WILLIAMSVILLE, NY (May 11, 2021) – The Village Board on May 10 agreed to cease its examination of selling the 150-year-old Meeting House, located at 5658 Main St., near Mill Street.
While the board’s goal was to reduce the burden of an inactive and underused asset on the taxpayer, the nearly three-month exploration of a possible sale led to offers of volunteer assistance for marketing and potential for new uses. During the past 11 years, nearly $205,000 in taxpayer money was used to maintain the building.
Another factor that assisted the board in its decision involved recently received grant funding. It was determined that if the village sold the property at this time, the municipality would have to pay back more than $200,000 in Community Development Block Grant funds to the federal office of Housing and Urban Development.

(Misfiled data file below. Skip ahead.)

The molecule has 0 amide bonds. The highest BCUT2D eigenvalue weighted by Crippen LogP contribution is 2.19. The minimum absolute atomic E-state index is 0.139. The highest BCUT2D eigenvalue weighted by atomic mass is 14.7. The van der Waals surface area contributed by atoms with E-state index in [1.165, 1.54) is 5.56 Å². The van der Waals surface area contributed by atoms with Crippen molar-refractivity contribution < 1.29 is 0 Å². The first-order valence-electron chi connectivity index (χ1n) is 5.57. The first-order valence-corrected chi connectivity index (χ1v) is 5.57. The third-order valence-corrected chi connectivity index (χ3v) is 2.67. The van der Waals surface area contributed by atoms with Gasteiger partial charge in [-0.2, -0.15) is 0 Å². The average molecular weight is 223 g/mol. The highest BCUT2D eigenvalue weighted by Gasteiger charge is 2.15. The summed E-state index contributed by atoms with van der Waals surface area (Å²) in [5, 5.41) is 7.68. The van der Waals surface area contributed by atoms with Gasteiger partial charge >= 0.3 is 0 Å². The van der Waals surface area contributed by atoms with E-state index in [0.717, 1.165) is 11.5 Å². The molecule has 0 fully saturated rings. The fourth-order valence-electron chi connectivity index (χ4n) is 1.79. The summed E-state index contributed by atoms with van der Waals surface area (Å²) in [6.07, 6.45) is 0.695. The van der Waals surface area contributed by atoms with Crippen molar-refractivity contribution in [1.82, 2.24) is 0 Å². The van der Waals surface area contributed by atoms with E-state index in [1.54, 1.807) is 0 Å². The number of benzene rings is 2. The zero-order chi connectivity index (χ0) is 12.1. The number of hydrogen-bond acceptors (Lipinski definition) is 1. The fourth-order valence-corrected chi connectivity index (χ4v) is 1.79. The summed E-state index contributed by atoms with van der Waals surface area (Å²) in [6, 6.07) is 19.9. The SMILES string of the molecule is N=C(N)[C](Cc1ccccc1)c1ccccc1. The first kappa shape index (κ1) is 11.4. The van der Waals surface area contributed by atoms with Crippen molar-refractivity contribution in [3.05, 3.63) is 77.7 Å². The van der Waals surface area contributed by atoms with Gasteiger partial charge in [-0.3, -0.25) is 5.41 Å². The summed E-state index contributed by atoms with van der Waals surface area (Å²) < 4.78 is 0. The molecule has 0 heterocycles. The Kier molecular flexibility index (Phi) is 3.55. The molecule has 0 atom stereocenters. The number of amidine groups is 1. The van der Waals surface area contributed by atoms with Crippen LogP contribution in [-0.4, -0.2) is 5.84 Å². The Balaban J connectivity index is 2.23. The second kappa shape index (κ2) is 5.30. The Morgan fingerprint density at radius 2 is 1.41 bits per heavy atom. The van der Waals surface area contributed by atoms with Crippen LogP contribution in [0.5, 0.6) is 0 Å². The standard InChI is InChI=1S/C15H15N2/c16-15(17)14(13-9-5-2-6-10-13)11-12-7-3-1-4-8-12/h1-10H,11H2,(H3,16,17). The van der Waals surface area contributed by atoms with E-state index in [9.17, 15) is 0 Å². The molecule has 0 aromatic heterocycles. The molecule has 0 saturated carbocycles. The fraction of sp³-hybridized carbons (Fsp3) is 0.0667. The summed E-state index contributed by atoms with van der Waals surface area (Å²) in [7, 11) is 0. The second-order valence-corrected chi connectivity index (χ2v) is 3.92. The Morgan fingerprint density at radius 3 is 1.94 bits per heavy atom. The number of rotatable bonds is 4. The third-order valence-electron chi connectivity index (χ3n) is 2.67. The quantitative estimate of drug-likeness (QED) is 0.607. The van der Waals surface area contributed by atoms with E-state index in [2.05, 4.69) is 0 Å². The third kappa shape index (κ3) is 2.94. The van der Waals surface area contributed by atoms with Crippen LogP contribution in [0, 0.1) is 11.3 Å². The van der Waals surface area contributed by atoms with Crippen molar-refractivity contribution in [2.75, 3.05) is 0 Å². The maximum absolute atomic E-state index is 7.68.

“The Village Board is confident that a new creative group of individuals can bring the facility to life with increased use, and, in doing so, make the site at least budget-neutral for our constituents,” said Mayor Deb Rogers. “We have come to the right conclusion for everyone involved – not just because it will cost us $200,000, but also because it’s the right thing to do for the community.”
The village was assisted in its research by the Town of Amherst. In March, Mayor Rogers initiated a discussion with Amherst Supervisor Brian Kulpa about the possibility of the town purchasing the property. The supervisor confirmed with Rogers that the town was interested in the Meeting House purchase; the possibility of the sale was then further examined by the town Planning Department.
According to the Planning Department, 2030 is the earliest year that the village could sell the property without having to pay back the CDBG funds.
“We’re no longer going down this road of further examining the sale; it doesn’t make financial sense,” said Mayor Deb Rogers.
THE FOLLOWING IS INFORMATION THAT THE VILLAGE PROVIDED THE PUBLIC IN MARCH REGARDING THE MEETING HOUSE SALE PROPOSAL: